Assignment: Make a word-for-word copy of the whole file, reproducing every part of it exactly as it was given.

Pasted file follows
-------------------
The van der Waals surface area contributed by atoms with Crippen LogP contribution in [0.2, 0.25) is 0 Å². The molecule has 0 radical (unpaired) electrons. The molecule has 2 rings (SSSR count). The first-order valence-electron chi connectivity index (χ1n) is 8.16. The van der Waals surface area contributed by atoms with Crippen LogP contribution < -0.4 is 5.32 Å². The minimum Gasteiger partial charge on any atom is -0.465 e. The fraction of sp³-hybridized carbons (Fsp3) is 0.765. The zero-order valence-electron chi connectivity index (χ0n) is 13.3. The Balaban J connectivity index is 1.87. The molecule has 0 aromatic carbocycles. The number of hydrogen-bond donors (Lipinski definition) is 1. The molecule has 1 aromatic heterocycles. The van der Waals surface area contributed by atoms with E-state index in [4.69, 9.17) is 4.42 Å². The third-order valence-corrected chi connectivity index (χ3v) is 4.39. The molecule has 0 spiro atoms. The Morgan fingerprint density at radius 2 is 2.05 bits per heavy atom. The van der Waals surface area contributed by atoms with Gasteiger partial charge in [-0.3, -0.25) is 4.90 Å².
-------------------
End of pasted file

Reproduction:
The van der Waals surface area contributed by atoms with Crippen LogP contribution in [0.2, 0.25) is 0 Å². The molecule has 0 radical (unpaired) electrons. The molecule has 2 rings (SSSR count). The first-order valence-electron chi connectivity index (χ1n) is 8.16. The van der Waals surface area contributed by atoms with Crippen LogP contribution < -0.4 is 5.32 Å². The minimum Gasteiger partial charge on any atom is -0.465 e. The fraction of sp³-hybridized carbons (Fsp3) is 0.765. The zero-order valence-electron chi connectivity index (χ0n) is 13.3. The Balaban J connectivity index is 1.87. The molecule has 0 aromatic carbocycles. The number of hydrogen-bond donors (Lipinski definition) is 1. The molecule has 1 aromatic heterocycles. The van der Waals surface area contributed by atoms with E-state index in [4.69, 9.17) is 4.42 Å². The third-order valence-corrected chi connectivity index (χ3v) is 4.39. The molecule has 0 spiro atoms. The Morgan fingerprint density at radius 2 is 2.05 bits per heavy atom. The van der Waals surface area contributed by atoms with Gasteiger partial charge in [-0.3, -0.25) is 4.90 Å².